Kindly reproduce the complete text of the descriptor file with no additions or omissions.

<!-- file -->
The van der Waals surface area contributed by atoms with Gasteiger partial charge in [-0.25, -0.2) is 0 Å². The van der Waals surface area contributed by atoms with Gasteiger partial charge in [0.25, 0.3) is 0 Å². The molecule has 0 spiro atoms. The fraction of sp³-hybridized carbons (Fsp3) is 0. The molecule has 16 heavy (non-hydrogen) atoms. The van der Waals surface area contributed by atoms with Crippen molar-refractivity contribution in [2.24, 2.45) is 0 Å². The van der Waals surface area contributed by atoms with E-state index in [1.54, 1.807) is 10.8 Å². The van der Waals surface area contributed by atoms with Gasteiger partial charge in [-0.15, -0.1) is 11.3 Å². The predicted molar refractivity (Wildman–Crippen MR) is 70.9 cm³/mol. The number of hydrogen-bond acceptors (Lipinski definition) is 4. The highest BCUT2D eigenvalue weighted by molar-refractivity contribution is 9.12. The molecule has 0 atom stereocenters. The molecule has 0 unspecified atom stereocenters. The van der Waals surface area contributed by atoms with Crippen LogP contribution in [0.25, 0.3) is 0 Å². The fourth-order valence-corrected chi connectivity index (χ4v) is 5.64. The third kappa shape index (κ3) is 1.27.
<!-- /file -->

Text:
The van der Waals surface area contributed by atoms with Gasteiger partial charge in [-0.25, -0.2) is 0 Å². The van der Waals surface area contributed by atoms with Gasteiger partial charge in [0.25, 0.3) is 0 Å². The molecule has 0 spiro atoms. The fraction of sp³-hybridized carbons (Fsp3) is 0. The molecule has 16 heavy (non-hydrogen) atoms. The van der Waals surface area contributed by atoms with Crippen molar-refractivity contribution in [2.24, 2.45) is 0 Å². The van der Waals surface area contributed by atoms with E-state index in [1.54, 1.807) is 10.8 Å². The van der Waals surface area contributed by atoms with Gasteiger partial charge in [-0.15, -0.1) is 11.3 Å². The predicted molar refractivity (Wildman–Crippen MR) is 70.9 cm³/mol. The number of hydrogen-bond acceptors (Lipinski definition) is 4. The highest BCUT2D eigenvalue weighted by molar-refractivity contribution is 9.12. The molecule has 0 atom stereocenters. The molecule has 0 unspecified atom stereocenters. The van der Waals surface area contributed by atoms with Crippen LogP contribution in [0.25, 0.3) is 0 Å². The fourth-order valence-corrected chi connectivity index (χ4v) is 5.64. The third kappa shape index (κ3) is 1.27.